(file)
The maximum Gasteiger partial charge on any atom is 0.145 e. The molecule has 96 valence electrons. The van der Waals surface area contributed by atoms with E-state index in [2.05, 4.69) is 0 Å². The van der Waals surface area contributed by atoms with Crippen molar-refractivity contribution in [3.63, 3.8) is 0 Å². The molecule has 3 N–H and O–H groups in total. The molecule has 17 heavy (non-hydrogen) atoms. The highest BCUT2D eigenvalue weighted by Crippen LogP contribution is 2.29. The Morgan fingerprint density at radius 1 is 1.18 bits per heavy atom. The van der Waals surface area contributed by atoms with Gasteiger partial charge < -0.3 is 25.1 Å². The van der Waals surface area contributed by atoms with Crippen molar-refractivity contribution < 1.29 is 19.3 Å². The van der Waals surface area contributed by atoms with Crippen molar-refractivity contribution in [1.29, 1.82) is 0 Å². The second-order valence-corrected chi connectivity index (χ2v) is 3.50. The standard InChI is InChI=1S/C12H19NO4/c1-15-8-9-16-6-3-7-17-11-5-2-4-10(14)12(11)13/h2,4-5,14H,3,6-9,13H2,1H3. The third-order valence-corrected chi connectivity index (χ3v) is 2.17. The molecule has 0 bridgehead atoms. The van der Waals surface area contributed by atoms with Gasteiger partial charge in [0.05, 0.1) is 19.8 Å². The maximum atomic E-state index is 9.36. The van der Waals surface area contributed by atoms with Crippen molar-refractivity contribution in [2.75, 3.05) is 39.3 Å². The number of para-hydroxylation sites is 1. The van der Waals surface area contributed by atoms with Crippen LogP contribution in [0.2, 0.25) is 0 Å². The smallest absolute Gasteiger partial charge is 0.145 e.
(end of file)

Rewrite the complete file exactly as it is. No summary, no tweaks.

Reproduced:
The maximum Gasteiger partial charge on any atom is 0.145 e. The molecule has 96 valence electrons. The van der Waals surface area contributed by atoms with E-state index in [2.05, 4.69) is 0 Å². The van der Waals surface area contributed by atoms with Crippen molar-refractivity contribution in [3.63, 3.8) is 0 Å². The molecule has 3 N–H and O–H groups in total. The molecule has 17 heavy (non-hydrogen) atoms. The highest BCUT2D eigenvalue weighted by Crippen LogP contribution is 2.29. The Morgan fingerprint density at radius 1 is 1.18 bits per heavy atom. The van der Waals surface area contributed by atoms with Gasteiger partial charge < -0.3 is 25.1 Å². The van der Waals surface area contributed by atoms with Crippen molar-refractivity contribution < 1.29 is 19.3 Å². The van der Waals surface area contributed by atoms with Crippen molar-refractivity contribution in [1.29, 1.82) is 0 Å². The second-order valence-corrected chi connectivity index (χ2v) is 3.50. The standard InChI is InChI=1S/C12H19NO4/c1-15-8-9-16-6-3-7-17-11-5-2-4-10(14)12(11)13/h2,4-5,14H,3,6-9,13H2,1H3. The third-order valence-corrected chi connectivity index (χ3v) is 2.17. The molecule has 0 bridgehead atoms. The van der Waals surface area contributed by atoms with Gasteiger partial charge in [0.05, 0.1) is 19.8 Å². The maximum atomic E-state index is 9.36. The van der Waals surface area contributed by atoms with Crippen molar-refractivity contribution in [2.75, 3.05) is 39.3 Å². The number of para-hydroxylation sites is 1. The van der Waals surface area contributed by atoms with Crippen LogP contribution in [0.2, 0.25) is 0 Å². The smallest absolute Gasteiger partial charge is 0.145 e.